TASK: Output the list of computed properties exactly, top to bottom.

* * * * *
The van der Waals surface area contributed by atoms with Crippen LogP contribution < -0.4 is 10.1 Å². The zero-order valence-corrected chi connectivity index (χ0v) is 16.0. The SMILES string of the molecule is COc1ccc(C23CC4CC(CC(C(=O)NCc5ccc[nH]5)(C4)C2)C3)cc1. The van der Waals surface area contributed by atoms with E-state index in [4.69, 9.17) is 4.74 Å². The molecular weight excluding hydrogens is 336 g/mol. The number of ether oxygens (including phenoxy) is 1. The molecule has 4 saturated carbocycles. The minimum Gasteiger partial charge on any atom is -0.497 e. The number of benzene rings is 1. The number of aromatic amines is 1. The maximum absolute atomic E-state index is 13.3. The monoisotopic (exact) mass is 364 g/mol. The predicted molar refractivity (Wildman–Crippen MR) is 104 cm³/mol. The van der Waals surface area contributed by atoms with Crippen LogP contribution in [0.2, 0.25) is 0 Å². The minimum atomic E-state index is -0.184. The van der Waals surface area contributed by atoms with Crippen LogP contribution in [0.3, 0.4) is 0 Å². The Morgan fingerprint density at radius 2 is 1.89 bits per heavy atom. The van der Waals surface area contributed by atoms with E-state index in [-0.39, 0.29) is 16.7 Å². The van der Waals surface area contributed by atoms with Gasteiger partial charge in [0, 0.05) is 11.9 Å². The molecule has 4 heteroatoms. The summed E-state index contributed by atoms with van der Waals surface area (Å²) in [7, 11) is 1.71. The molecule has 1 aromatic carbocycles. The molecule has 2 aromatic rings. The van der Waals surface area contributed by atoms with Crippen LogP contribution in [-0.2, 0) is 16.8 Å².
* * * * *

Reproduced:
The van der Waals surface area contributed by atoms with Crippen LogP contribution < -0.4 is 10.1 Å². The zero-order valence-corrected chi connectivity index (χ0v) is 16.0. The SMILES string of the molecule is COc1ccc(C23CC4CC(CC(C(=O)NCc5ccc[nH]5)(C4)C2)C3)cc1. The van der Waals surface area contributed by atoms with E-state index in [4.69, 9.17) is 4.74 Å². The molecular weight excluding hydrogens is 336 g/mol. The number of ether oxygens (including phenoxy) is 1. The molecule has 4 saturated carbocycles. The minimum Gasteiger partial charge on any atom is -0.497 e. The number of benzene rings is 1. The number of aromatic amines is 1. The maximum absolute atomic E-state index is 13.3. The monoisotopic (exact) mass is 364 g/mol. The predicted molar refractivity (Wildman–Crippen MR) is 104 cm³/mol. The van der Waals surface area contributed by atoms with Crippen LogP contribution in [0.2, 0.25) is 0 Å². The minimum atomic E-state index is -0.184. The van der Waals surface area contributed by atoms with Crippen LogP contribution in [0.3, 0.4) is 0 Å². The Morgan fingerprint density at radius 2 is 1.89 bits per heavy atom. The van der Waals surface area contributed by atoms with E-state index in [-0.39, 0.29) is 16.7 Å². The van der Waals surface area contributed by atoms with Gasteiger partial charge in [0, 0.05) is 11.9 Å². The molecule has 4 heteroatoms. The summed E-state index contributed by atoms with van der Waals surface area (Å²) in [7, 11) is 1.71. The molecule has 1 aromatic carbocycles. The molecule has 2 aromatic rings. The van der Waals surface area contributed by atoms with Crippen LogP contribution in [-0.2, 0) is 16.8 Å².